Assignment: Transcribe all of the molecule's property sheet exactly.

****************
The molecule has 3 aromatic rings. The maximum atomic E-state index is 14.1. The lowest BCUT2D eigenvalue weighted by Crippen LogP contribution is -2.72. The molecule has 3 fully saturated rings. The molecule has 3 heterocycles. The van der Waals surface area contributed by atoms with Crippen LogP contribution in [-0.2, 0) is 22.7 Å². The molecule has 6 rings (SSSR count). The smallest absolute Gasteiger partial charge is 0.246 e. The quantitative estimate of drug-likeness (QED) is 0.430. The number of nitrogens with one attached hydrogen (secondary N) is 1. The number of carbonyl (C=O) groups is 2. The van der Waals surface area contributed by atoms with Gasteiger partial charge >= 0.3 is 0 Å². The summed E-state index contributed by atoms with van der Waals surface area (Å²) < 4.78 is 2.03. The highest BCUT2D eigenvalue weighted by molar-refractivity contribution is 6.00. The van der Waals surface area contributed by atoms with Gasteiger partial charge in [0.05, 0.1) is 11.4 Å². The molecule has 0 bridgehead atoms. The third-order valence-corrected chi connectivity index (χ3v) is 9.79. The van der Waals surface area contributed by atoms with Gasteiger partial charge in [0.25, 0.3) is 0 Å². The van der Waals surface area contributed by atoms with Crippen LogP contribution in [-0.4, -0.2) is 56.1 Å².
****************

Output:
The molecule has 3 aromatic rings. The maximum atomic E-state index is 14.1. The lowest BCUT2D eigenvalue weighted by Crippen LogP contribution is -2.72. The molecule has 3 fully saturated rings. The molecule has 3 heterocycles. The van der Waals surface area contributed by atoms with Crippen LogP contribution in [-0.2, 0) is 22.7 Å². The molecule has 6 rings (SSSR count). The smallest absolute Gasteiger partial charge is 0.246 e. The quantitative estimate of drug-likeness (QED) is 0.430. The number of nitrogens with one attached hydrogen (secondary N) is 1. The number of carbonyl (C=O) groups is 2. The van der Waals surface area contributed by atoms with Gasteiger partial charge >= 0.3 is 0 Å². The summed E-state index contributed by atoms with van der Waals surface area (Å²) < 4.78 is 2.03. The highest BCUT2D eigenvalue weighted by molar-refractivity contribution is 6.00. The van der Waals surface area contributed by atoms with Gasteiger partial charge in [0.05, 0.1) is 11.4 Å². The molecule has 0 bridgehead atoms. The third-order valence-corrected chi connectivity index (χ3v) is 9.79. The van der Waals surface area contributed by atoms with Gasteiger partial charge in [0.25, 0.3) is 0 Å². The van der Waals surface area contributed by atoms with Crippen LogP contribution in [-0.4, -0.2) is 56.1 Å².